Cellulose Nanocrystal/Polymer Ink Used to Print 3D Figures on Transparent Substrates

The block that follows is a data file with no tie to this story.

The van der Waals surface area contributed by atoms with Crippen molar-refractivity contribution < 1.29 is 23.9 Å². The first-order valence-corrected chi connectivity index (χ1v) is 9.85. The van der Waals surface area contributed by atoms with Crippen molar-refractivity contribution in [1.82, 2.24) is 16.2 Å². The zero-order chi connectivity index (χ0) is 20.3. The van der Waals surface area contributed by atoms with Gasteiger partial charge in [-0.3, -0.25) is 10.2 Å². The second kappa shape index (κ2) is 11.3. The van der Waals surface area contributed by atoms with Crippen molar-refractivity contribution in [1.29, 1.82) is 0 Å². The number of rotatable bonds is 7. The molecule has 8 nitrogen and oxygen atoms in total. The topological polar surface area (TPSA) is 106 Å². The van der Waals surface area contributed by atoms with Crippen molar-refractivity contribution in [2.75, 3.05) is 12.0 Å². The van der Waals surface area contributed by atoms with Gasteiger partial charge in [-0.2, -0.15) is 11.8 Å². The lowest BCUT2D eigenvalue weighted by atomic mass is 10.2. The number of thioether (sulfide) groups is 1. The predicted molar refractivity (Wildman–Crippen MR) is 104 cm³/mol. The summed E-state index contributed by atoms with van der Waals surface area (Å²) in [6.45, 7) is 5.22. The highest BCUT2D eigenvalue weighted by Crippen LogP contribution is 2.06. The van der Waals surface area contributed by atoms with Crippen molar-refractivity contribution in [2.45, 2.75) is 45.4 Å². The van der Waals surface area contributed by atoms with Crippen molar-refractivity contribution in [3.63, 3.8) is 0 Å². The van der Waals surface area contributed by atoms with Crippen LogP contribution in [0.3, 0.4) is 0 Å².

Researchers including Mehdi Tajvidi of University of Maine recently reported on the use of cellulose nanocrystals to print on transparent substrates in ACS Applied Materials & Interfaces. The method uses a cellulose nanocrystal/polymer ink that can be directed to self-assemble at the nanoscale to produce 3D micro-figures by using known surface evaporation phenomenon and surface tension forces (known as birefringent printing, a form of photonic printing). The method has many potential applications, including in anti-fraud applications and has several benefits over other photonic printing methods including low cost, low toxicity, high accuracy, and high contrast. Further, the authors report it is almost impossible to forge.